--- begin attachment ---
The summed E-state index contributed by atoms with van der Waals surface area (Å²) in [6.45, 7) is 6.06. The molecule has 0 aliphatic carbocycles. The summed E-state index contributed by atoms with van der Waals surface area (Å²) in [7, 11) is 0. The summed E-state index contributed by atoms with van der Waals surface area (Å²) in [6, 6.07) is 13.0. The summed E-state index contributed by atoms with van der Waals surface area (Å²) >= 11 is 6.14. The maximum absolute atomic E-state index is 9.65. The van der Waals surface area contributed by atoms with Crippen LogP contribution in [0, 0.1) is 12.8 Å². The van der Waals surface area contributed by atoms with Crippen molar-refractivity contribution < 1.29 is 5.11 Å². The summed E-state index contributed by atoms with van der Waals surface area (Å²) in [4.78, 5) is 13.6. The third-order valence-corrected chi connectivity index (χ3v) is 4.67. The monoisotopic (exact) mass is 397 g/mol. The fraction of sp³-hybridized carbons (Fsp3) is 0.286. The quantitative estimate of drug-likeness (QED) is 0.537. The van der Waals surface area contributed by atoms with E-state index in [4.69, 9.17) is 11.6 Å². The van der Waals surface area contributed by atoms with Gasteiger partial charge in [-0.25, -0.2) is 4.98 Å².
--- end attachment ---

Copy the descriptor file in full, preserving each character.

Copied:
The summed E-state index contributed by atoms with van der Waals surface area (Å²) in [6.45, 7) is 6.06. The molecule has 0 aliphatic carbocycles. The summed E-state index contributed by atoms with van der Waals surface area (Å²) in [7, 11) is 0. The summed E-state index contributed by atoms with van der Waals surface area (Å²) in [6, 6.07) is 13.0. The summed E-state index contributed by atoms with van der Waals surface area (Å²) >= 11 is 6.14. The maximum absolute atomic E-state index is 9.65. The van der Waals surface area contributed by atoms with Crippen LogP contribution in [0, 0.1) is 12.8 Å². The van der Waals surface area contributed by atoms with Crippen molar-refractivity contribution < 1.29 is 5.11 Å². The summed E-state index contributed by atoms with van der Waals surface area (Å²) in [4.78, 5) is 13.6. The third-order valence-corrected chi connectivity index (χ3v) is 4.67. The monoisotopic (exact) mass is 397 g/mol. The fraction of sp³-hybridized carbons (Fsp3) is 0.286. The quantitative estimate of drug-likeness (QED) is 0.537. The van der Waals surface area contributed by atoms with E-state index in [4.69, 9.17) is 11.6 Å². The van der Waals surface area contributed by atoms with Gasteiger partial charge in [-0.25, -0.2) is 4.98 Å².